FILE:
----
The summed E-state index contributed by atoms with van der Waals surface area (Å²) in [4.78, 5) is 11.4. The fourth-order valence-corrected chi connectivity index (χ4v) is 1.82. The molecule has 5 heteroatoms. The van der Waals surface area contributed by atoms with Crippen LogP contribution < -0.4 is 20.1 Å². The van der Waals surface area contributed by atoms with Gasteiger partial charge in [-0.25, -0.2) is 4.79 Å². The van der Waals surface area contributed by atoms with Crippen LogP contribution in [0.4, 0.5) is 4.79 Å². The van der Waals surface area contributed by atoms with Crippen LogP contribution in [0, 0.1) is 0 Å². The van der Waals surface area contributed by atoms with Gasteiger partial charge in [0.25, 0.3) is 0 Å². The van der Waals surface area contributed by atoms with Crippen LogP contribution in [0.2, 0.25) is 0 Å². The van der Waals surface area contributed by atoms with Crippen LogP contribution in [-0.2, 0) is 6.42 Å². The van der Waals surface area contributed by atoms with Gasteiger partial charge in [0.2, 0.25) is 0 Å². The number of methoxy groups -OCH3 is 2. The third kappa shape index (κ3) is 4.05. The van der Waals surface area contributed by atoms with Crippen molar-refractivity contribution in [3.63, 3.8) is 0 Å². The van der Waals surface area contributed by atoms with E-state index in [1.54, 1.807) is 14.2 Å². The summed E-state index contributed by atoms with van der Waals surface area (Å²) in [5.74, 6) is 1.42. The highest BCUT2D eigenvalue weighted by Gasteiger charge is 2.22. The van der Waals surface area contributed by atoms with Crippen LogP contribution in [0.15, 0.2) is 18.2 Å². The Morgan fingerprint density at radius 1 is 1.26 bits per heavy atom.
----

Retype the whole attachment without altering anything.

The summed E-state index contributed by atoms with van der Waals surface area (Å²) in [4.78, 5) is 11.4. The fourth-order valence-corrected chi connectivity index (χ4v) is 1.82. The molecule has 5 heteroatoms. The van der Waals surface area contributed by atoms with Crippen LogP contribution < -0.4 is 20.1 Å². The van der Waals surface area contributed by atoms with Gasteiger partial charge in [-0.25, -0.2) is 4.79 Å². The van der Waals surface area contributed by atoms with Crippen LogP contribution in [0.4, 0.5) is 4.79 Å². The van der Waals surface area contributed by atoms with Crippen LogP contribution in [0, 0.1) is 0 Å². The van der Waals surface area contributed by atoms with Gasteiger partial charge in [0.25, 0.3) is 0 Å². The van der Waals surface area contributed by atoms with Crippen LogP contribution in [0.2, 0.25) is 0 Å². The van der Waals surface area contributed by atoms with Crippen LogP contribution in [-0.2, 0) is 6.42 Å². The van der Waals surface area contributed by atoms with Gasteiger partial charge in [0.2, 0.25) is 0 Å². The number of methoxy groups -OCH3 is 2. The third kappa shape index (κ3) is 4.05. The van der Waals surface area contributed by atoms with Crippen molar-refractivity contribution in [3.63, 3.8) is 0 Å². The van der Waals surface area contributed by atoms with E-state index in [1.54, 1.807) is 14.2 Å². The summed E-state index contributed by atoms with van der Waals surface area (Å²) in [5.74, 6) is 1.42. The highest BCUT2D eigenvalue weighted by Gasteiger charge is 2.22. The van der Waals surface area contributed by atoms with Crippen LogP contribution in [0.15, 0.2) is 18.2 Å². The Morgan fingerprint density at radius 1 is 1.26 bits per heavy atom.